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This ancient arthropod kept its babies on a leash

Scientists have discovered a tiny 430-million-year-old sea creature – dubbed Kite Runner – that apparently dragged its offspring around on strings like kites.

Image credit: D. Briggs, D. Siveter, D. Siveter, M. Sutton, and D. Legg

Image credit: D. Briggs, D. Siveter, D. Siveter, M. Sutton, and D. Legg

Scientists have discovered an ancient animal that carried its young in capsules tethered to the parent’s body like tiny, swirling kites. They’re naming it after The Kite Runner, the 2003 bestselling novel.

The miniscule creature, Aquilonifer spinosus, was an arthropod that lived about 430 million years ago. It grew to less than half an inch long, and there is only one known fossil of the animal, found in Herefordshire, England. Its name comes from “aquila,” which means eagle or kite, and the suffix “fer,” which means carry.

The research team described the new species in a paper published online on April 4, 2016 in the journal Proceedings of the National Academy of Sciences. Lead author Derek Briggs is Yale University’s G. Evelyn Hutchinson Professor of Geology and Geophysics and curator of invertebrate paleontology at the Yale Peabody Museum of Natural History. Briggs said in a statement:

Modern crustaceans employ a variety of strategies to protect their eggs and embryos from predators — attaching them to the limbs, holding them under the carapace, or enclosing them within a special pouch until they are old enough to be released — but this example is unique. Nothing is known today that attaches the young by threads to its upper surface.

Image credit: D. Briggs, D. Siveter, D. Siveter, M. Sutton, and D. Legg

Image credit: D. Briggs, D. Siveter, D. Siveter, M. Sutton, and D. Legg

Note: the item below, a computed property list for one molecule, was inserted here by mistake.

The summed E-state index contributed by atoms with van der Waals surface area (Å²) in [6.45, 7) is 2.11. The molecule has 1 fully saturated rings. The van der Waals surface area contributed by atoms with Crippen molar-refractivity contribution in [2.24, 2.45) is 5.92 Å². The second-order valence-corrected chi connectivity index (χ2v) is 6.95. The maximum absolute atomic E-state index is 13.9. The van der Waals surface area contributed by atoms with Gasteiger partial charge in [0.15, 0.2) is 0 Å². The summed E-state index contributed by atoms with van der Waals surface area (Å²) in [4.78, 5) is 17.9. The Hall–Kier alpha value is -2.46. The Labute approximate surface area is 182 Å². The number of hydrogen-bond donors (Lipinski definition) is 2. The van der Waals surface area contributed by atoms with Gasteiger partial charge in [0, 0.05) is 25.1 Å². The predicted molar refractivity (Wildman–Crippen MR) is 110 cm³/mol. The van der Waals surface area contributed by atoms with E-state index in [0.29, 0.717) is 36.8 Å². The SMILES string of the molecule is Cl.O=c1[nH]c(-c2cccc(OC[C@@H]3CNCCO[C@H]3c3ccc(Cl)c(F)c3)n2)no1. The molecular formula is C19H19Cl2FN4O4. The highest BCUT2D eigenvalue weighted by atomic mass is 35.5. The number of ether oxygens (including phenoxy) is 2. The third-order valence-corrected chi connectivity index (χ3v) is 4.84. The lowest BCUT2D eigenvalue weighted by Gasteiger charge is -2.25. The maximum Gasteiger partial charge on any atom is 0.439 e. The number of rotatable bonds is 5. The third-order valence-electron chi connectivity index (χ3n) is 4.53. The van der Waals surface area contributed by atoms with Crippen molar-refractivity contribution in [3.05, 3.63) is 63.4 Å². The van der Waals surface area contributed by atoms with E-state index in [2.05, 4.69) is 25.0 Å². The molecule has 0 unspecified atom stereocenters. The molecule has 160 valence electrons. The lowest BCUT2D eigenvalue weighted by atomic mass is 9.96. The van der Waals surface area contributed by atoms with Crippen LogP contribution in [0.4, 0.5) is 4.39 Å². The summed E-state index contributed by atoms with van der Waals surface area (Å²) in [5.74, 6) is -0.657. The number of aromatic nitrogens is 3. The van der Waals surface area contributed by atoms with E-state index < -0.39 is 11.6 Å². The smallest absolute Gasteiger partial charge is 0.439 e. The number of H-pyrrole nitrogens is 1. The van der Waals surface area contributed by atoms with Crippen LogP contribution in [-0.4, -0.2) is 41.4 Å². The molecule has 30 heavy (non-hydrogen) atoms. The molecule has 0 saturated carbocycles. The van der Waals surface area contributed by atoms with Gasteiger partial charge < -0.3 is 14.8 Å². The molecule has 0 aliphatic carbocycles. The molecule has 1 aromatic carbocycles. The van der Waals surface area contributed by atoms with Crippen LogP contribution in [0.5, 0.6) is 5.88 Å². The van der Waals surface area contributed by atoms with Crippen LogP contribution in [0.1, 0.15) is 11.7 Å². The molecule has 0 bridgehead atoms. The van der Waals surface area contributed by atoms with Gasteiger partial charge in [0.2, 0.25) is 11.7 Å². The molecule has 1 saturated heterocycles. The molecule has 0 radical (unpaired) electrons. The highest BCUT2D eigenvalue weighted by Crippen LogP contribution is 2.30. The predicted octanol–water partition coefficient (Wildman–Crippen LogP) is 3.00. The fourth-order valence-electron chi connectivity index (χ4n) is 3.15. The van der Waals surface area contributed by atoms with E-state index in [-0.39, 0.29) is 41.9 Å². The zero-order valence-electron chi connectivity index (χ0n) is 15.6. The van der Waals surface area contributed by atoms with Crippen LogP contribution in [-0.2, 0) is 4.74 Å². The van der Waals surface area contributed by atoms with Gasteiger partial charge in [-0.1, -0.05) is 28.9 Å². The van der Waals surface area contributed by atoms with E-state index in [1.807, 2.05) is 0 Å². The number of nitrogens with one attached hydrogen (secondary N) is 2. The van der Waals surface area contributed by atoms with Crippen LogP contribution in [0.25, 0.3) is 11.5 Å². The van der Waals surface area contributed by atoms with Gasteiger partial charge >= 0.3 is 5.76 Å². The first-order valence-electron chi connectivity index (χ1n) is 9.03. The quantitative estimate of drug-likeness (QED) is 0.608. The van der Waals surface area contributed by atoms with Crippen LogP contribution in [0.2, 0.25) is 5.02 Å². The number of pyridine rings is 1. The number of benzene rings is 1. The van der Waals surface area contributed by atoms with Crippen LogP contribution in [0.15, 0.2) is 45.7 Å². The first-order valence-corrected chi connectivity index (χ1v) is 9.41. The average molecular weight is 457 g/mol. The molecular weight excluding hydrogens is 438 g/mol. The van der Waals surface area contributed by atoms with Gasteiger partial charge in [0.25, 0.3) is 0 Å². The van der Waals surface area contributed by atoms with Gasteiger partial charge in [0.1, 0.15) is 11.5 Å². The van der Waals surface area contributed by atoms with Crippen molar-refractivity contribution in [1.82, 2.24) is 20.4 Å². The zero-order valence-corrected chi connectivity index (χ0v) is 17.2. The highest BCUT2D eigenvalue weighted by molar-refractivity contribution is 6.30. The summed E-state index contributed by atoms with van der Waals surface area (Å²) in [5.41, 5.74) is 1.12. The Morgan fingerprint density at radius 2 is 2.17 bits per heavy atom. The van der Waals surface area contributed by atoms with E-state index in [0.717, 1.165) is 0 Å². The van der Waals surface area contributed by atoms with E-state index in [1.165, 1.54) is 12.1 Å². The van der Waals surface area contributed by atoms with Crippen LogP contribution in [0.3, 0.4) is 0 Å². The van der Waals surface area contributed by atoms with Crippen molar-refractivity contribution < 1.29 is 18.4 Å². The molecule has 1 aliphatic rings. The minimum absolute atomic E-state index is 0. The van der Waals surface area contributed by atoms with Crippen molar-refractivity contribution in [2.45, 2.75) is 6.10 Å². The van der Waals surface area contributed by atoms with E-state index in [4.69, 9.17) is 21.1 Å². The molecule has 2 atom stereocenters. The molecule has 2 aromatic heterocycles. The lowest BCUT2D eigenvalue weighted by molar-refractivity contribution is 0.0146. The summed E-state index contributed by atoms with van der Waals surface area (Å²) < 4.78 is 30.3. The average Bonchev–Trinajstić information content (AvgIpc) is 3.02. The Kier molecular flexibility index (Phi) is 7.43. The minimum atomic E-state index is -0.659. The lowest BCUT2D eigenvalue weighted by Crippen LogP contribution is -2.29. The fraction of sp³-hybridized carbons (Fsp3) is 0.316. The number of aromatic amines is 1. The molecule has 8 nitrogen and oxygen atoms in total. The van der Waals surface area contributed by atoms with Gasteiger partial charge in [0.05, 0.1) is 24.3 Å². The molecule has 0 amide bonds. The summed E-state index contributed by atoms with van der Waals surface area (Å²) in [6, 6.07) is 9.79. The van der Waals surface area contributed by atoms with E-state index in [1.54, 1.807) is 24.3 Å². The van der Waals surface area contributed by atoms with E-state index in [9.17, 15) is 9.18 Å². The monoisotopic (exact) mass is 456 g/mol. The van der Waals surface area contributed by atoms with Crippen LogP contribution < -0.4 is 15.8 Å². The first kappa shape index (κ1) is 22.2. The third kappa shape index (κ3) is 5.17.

The Kite Runner fossil shows 10 juveniles, at different stages of development, connected to the adult. The researchers interpret this to mean that the adult postponed molting until the juveniles were old enough to hatch. Otherwise, the juveniles would have been cast aside with the shed exoskeleton.

The adult specimen’s head is eyeless and covered by a shield-like structure, according to the researchers. It lived on the sea floor during the Silurian period with a variety of other animals including sponges, brachiopods, worms, snails and other mollusks, a sea spider, a horseshoe crab, various shrimp-like creatures, and a sea star. The juvenile pouches, attached to the adult by slender, flexible threads, look like flattened lemons.

Briggs said he and his colleagues considered the possibility that the juveniles were parasites feeding off a host, but decided it was unlikely because the attachment position would not be favorable for accessing nutrients. He said:

We have named it after the novel by Khalid Hosseini [The Kite Runner] due to the fancied resemblance of the juveniles to kites. As the parent moved around, the juveniles would have looked like decorations or kites attached to it. It shows that arthropods evolved a variety of brooding strategies beyond those around today — perhaps this strategy was less successful and became extinct.

The researchers were able to describe Aquilonifer spinosus in detail thanks to a virtual reconstruction. They reconstructed the animal and the attached juveniles by stacking digital images of fossil surfaces revealed by grinding away the fossil in tiny increments.

Bottom line: A paper published online on April 4, 2016 in the journal Proceedings of the National Academy of Sciences. describes the discScientists a newly-discovered an ancient animal that carried its young in capsules tethered to the parent’s body like tiny, swirling kites. The researchers are calling it “The Kite Runner” after the 2003 bestselling novel.

Read more from Yale University

Eleanor Imster

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